July 23, 2002
The Age

The sins of our feminist mothers

A few years ago, in my mid-30s, had I heard Malcolm Turnbull pontificate about the need to encourage Australians to marry younger and have more children, I would have thumped him, kneed him in the groin and bawled him out.

How dare he – a rich father of two, with perfect wife and perfect life – presume for a moment to tell women, thriving at the peak of our careers, that we should stop, marry and procreate.

The sheer audacity of it.

Yet another male conspiracy, a conservative attempt to dump women out of the workplace and back into the home. A neat male arrangement: a good woman to run the household, and a workplace less cluttered with female competition. A win-win for patriarchy. And precisely the kind of society I was schooled against.

As we worked our way through high school and university in the ’70s and early ’80s, girls like me listened to our mothers, our trailblazing feminist teachers and the outspoken women who demanded a better deal for all women.

They paved the way for us to have rich careers.

They anointed us and encouraged us to take it all. We had the right to be editors, pediatricians, engineers, premiers, executive producers, High Court judges, CEOs etc.

We were brought up to believe that the world was ours. We could be and do whatever we pleased. Feminism’s hard-fought battles had borne fruit. And it was ours for the taking.

Or so we thought – until the lie of super “you can have it all” feminism hits home, in a very personal and emotional way.

We are the ones, now in our late 30s and early 40s, who are suddenly sitting before a sheepish doctor listening to the words: “Well, I’m sorry, but you may have left your run too late. Women at your age find it very difficult to get pregnant naturally, and unfortunately the success rate of IVF for a 39-year-old is around one in five – and dropping. In another 12 months, you’ll only have a 6 per cent chance of having a baby.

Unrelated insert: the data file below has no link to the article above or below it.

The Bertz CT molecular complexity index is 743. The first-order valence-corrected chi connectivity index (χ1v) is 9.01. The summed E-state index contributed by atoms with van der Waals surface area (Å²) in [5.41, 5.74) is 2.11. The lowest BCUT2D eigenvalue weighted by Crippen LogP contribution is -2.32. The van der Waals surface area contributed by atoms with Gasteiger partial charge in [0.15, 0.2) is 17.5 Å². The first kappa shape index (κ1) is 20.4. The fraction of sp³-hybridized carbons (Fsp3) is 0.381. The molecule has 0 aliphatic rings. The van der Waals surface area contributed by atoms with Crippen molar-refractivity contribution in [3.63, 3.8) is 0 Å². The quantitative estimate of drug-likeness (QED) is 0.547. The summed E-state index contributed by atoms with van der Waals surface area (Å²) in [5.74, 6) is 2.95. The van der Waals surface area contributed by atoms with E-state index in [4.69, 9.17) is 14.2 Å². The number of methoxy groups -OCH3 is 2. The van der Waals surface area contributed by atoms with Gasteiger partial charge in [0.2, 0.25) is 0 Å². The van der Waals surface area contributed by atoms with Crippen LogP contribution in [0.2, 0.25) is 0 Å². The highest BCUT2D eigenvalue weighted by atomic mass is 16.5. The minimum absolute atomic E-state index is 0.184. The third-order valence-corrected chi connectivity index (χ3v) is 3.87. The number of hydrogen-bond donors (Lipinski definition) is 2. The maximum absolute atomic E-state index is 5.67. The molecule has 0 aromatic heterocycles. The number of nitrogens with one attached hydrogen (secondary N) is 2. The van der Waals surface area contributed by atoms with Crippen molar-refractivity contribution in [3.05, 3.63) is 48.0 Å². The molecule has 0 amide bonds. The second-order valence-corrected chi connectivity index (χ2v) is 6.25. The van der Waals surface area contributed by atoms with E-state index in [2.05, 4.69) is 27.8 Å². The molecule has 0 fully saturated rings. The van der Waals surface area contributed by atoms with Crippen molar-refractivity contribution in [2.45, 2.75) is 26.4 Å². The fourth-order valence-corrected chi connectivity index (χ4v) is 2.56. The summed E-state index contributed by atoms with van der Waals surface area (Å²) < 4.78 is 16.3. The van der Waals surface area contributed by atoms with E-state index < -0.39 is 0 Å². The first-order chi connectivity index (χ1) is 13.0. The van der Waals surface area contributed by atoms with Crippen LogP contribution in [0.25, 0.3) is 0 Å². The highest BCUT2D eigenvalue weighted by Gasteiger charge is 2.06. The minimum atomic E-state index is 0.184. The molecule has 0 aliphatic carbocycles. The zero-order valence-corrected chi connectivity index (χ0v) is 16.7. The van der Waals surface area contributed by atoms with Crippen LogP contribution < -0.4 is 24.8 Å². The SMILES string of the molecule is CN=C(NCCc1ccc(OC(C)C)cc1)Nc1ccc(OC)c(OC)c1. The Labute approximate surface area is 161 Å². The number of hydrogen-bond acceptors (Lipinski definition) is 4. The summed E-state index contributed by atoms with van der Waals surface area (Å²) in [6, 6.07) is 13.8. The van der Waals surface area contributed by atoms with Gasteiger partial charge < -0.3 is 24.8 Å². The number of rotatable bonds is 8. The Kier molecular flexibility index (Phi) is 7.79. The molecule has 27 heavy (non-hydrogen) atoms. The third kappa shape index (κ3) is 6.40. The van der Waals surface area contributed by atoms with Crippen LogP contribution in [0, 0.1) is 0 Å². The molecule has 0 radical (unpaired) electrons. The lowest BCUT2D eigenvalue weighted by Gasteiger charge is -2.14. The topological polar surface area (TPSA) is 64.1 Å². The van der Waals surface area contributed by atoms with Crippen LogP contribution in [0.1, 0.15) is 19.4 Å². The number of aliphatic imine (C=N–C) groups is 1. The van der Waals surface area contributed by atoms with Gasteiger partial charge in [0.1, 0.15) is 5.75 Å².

“So, given all the effort and expense, do you really want to go through with this?

“Why don’t you go home and think it through? But don’t leave it too long – your clock is ticking.

Then he adds for comic value, “And don’t forget, the battery is running low!”

For those of us who listened to our feminist foremothers’ encouragement, waved the purple scarves at their rallies, for those of us who took all that on board and forged ahead, crashed through barriers and carved out good, successful and even some brilliant careers, we’re now left – many of us at least – as premature “empty nesters”.

We’re alone, childless, many of us partnerless or drifting along in “permanent temporariness”, as sociologist Zygmunt Bauman so aptly put it to describe the somewhat ambiguous, uncommitted type of relationship that seems to dominate among childless professional couples in their 30s and 40s.

The point is that while encouraging women in the ’70s and ’80s to reach for the sky, none of our purple-clad feminist mothers thought to tell us the truth about the biological clock.

The one that would eventually reach exploding point inside us.

Maybe they didn’t think to tell us, because they never heard the clock’s screaming chime. They were all married and knocked-up by their mid-20s – something they so desperately didn’t want for us.

And none of our mothers thought to warn us that we would need to stop, take time out and learn to nurture our partnerships. Or if they did, we were running too fast to hear it.

For those of us who did marry, marriage was perhaps akin to an accessory. And in our high-disposable-income lives, accessories pass their use-by date and are thoughtlessly tossed aside.

Frankly, the dominant message was to not let our man – or any man for that matter – get in the way of career and personal progress.

The end result: here we are, supposedly “having it all” as we edge 40, excellent education, good qualifications, great jobs, fast-moving careers, good incomes, and many of us own a trendy little inner-city pad. It’s a nice cafe latte kind of life.

But the truth is – for me at least – the career is no longer a challenge, the lifestyle trappings are joyless (the latest Collette Dinnigan frock looks pretty silly on a near-40-year-old), and the point of it all seems, well, pointless.

I am childless and I am angry – angry that I was so foolish to take the word of my feminist mothers as gospel. Angry that I was daft enough to believe female fulfilment came with a leather briefcase.

It was wrong. It was crap.

And Malcolm Turnbull has a point. God forbid!

Virginia Haussegger is a Canberra journalist and director of the 50/50 by 2030 Foundation at the University of Canberra.

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